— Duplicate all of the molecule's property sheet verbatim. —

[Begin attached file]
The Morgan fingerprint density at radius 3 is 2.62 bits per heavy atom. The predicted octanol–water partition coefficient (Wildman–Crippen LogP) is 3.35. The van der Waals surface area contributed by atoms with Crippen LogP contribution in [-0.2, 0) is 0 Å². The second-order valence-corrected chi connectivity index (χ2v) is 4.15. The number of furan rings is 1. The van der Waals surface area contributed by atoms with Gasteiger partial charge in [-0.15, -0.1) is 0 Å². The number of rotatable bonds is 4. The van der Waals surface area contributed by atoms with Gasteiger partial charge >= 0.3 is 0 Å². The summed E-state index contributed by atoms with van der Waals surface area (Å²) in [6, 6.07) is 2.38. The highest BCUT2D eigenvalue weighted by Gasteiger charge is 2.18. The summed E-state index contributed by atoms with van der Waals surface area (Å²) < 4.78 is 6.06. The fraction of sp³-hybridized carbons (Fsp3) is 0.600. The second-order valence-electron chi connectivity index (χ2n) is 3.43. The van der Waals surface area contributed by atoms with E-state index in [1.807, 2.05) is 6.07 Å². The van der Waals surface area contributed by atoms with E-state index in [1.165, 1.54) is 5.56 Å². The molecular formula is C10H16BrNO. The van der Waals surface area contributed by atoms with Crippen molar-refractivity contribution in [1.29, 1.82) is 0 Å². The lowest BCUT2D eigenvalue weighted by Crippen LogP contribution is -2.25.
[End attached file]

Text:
The Morgan fingerprint density at radius 3 is 2.62 bits per heavy atom. The predicted octanol–water partition coefficient (Wildman–Crippen LogP) is 3.35. The van der Waals surface area contributed by atoms with Crippen LogP contribution in [-0.2, 0) is 0 Å². The second-order valence-corrected chi connectivity index (χ2v) is 4.15. The number of furan rings is 1. The van der Waals surface area contributed by atoms with Gasteiger partial charge in [-0.15, -0.1) is 0 Å². The number of rotatable bonds is 4. The van der Waals surface area contributed by atoms with Gasteiger partial charge >= 0.3 is 0 Å². The summed E-state index contributed by atoms with van der Waals surface area (Å²) in [6, 6.07) is 2.38. The highest BCUT2D eigenvalue weighted by Gasteiger charge is 2.18. The summed E-state index contributed by atoms with van der Waals surface area (Å²) < 4.78 is 6.06. The fraction of sp³-hybridized carbons (Fsp3) is 0.600. The second-order valence-electron chi connectivity index (χ2n) is 3.43. The van der Waals surface area contributed by atoms with E-state index in [1.807, 2.05) is 6.07 Å². The van der Waals surface area contributed by atoms with E-state index in [1.165, 1.54) is 5.56 Å². The molecular formula is C10H16BrNO. The van der Waals surface area contributed by atoms with Crippen molar-refractivity contribution in [1.29, 1.82) is 0 Å². The lowest BCUT2D eigenvalue weighted by Crippen LogP contribution is -2.25.